Just Because Something is Fun For Someone Else Doesn’t Mean It’s Fun For You.

Further Secrets of Adulthood:

Why it took me so long to grasp this, I’m not sure–but I’ve been much happier since I realized it. To have fun, I have to do something that’s fun for me.

  • http://profiles.google.com/tracey.switek Tracey Switek

    This is such a great point! It’s hard to remember sometimes, especially applying it to other people. For example, my husband and I are both outdoorsy and like to hike. But while he primarily enjoys desert and canyon country for hikes, I can’t get enough of that alpine scenery and since I also appreciate the deserts I have a hard time understanding that he’s just not into my favorite atmosphere. If we hike to a beautiful alpine circ with a blue lake, snow capped peaks, and a riot of wildflowers I am completely refreshed and having a Sound of Music moment. He’s like “meh”. I really have trouble comprehending that, but I’m trying to remember that it’s just not relaxing for him! Good thing we live in Utah which has pretty much every type scenery imaginable. 

    • Eloise

      Lucky you! I live in Canada but have hiked in several areas of the UK, Canada, France and Germany and California but Utah hiking is one of the most memorable experiences of my life. Sorry I’m with your husband desert all the way…though I do get your love of the alpine scene. Funny my husband agrees it was the best hiking ever but wants to go hiking in British Columbia (alpine, flowers et al) while I’m “meh” let’s go to North or South Dakota!

  • Circus of Humanity

    It’s tricky, this fun thing. I’m finally starting to figure it out. Sometimes we have to do things spouses find “fun” which we would rather not. There’s a tricky balance/compromise.

  • Katie

    Fun for me:  rearranging furniture, cleaning house from top to bottom, watching “Dancing with the Stars”, hiking for an entire day, sitting on the beach, going to outdoor music festivals and dancing, camping, going out to eat but cooking more often at home, going to a farmer’s market, staying home for an entire weekend, travelling to foreign countries, playing ultimate frisbee, playing cards, reading non-fiction, big creative projects like making my son a homemade banner for his birthday and painting wrapping paper for presents.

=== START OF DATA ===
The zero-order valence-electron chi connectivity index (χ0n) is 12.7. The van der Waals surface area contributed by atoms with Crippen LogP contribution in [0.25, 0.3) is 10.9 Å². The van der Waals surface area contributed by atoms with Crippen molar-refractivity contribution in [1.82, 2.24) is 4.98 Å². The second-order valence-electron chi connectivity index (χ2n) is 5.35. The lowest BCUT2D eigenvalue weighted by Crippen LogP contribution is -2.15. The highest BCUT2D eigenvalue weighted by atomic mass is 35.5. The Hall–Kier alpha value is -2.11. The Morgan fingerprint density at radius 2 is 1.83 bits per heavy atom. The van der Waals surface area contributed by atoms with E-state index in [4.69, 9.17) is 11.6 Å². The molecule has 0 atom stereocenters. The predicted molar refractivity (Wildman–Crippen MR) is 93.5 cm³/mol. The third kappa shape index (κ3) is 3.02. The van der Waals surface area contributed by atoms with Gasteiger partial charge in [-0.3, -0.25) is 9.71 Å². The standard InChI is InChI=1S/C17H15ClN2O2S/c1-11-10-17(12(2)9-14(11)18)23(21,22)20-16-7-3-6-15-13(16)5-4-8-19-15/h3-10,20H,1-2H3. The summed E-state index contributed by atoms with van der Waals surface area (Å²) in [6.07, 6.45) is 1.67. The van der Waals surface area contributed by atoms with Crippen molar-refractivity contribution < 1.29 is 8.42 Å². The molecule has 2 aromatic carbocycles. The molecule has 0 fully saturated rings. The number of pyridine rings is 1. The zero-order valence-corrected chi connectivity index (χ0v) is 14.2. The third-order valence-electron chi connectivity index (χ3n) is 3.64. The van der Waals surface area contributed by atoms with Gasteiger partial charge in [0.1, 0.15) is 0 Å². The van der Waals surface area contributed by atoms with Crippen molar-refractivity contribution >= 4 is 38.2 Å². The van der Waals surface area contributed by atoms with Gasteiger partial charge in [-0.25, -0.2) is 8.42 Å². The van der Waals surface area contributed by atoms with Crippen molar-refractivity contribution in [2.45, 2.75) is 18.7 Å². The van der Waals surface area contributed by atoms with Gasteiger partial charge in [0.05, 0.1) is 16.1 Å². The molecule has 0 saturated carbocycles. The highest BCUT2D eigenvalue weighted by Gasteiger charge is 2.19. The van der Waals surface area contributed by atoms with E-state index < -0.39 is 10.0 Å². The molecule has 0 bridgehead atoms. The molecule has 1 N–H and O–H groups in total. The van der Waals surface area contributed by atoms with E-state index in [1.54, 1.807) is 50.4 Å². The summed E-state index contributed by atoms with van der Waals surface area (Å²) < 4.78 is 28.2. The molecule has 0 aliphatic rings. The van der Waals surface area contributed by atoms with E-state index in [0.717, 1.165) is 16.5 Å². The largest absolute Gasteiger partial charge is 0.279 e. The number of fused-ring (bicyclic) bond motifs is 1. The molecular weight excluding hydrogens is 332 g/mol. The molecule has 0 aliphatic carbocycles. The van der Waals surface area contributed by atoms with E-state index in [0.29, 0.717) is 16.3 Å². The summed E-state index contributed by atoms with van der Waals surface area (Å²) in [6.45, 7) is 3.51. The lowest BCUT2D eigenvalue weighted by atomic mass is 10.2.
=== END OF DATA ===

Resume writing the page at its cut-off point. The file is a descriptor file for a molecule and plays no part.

Fun for other people, but not for me:  shopping,  leaving the dirty dishes for the next morning, talking polictics, watching the news, riding motorcycles, having something planned to do for every minute, talking on the phone, eating unhealthy food, suduko, cross word puzzles, making decisions, changing the holiday menu every year, watching tv for the majority of the evening, going out to eat more than cooking at home, playing video games, being alone, spending a lot of money on haircuts/colors.

  • Mark

    Not sure about the value of this one.  Sometimes things are an acquired taste and sometimes you can make something fun that did not seem fun at first and sometimes we just don’t get it. For example, I enjoy playing golf but have friends who say its a stupid waste of time chasing a little ball around a field.  I also have friends who love to watch Nascar races but I don’t get watching cars go around in a circle for hours.   I think I would enjoy watching Nascar races if I saw it differently.  While its not something to worry about, I also don’t want to limit myself to what I enjoy now. 

    • Kate

      I don’t think Gretchen means to imply not having an open mind, or not doing something with a loved one FOR them.  She just means being aware of what you genuinely find pleasurable vs. what you “think” you should like.

      For instance, in the post from Katie, which is currently right below us, she mentions she loves to read non-fiction.  I personally am an avid reader and have been my whole life, but other than news articles or brief magazine stories, I’m not interested in reading non-fiction in book length for the most part.  But for most of my life, I kept telling myself I “should” enjoy reading non-fiction, I “should” enjoy learning about these types of topics, I “should” be better-informed by reading these things.

      I wasted a lot of time reading books I never finished; or started.

      Truth is, there are ways to stay informed and in my personal/fun time, I devour novels.

      So it’s okay that Katie likes non-fiction.  I don’t.  The point is, I’m not going to punish myself and waste my “fun” time telling myself I SHOULD enjoy something when I don’t!

      • Sarah

        Exactly–I think it is more of the “Just because you don’t like something/find something fun that others like/find fun doesn’t mean there is something wrong with you!”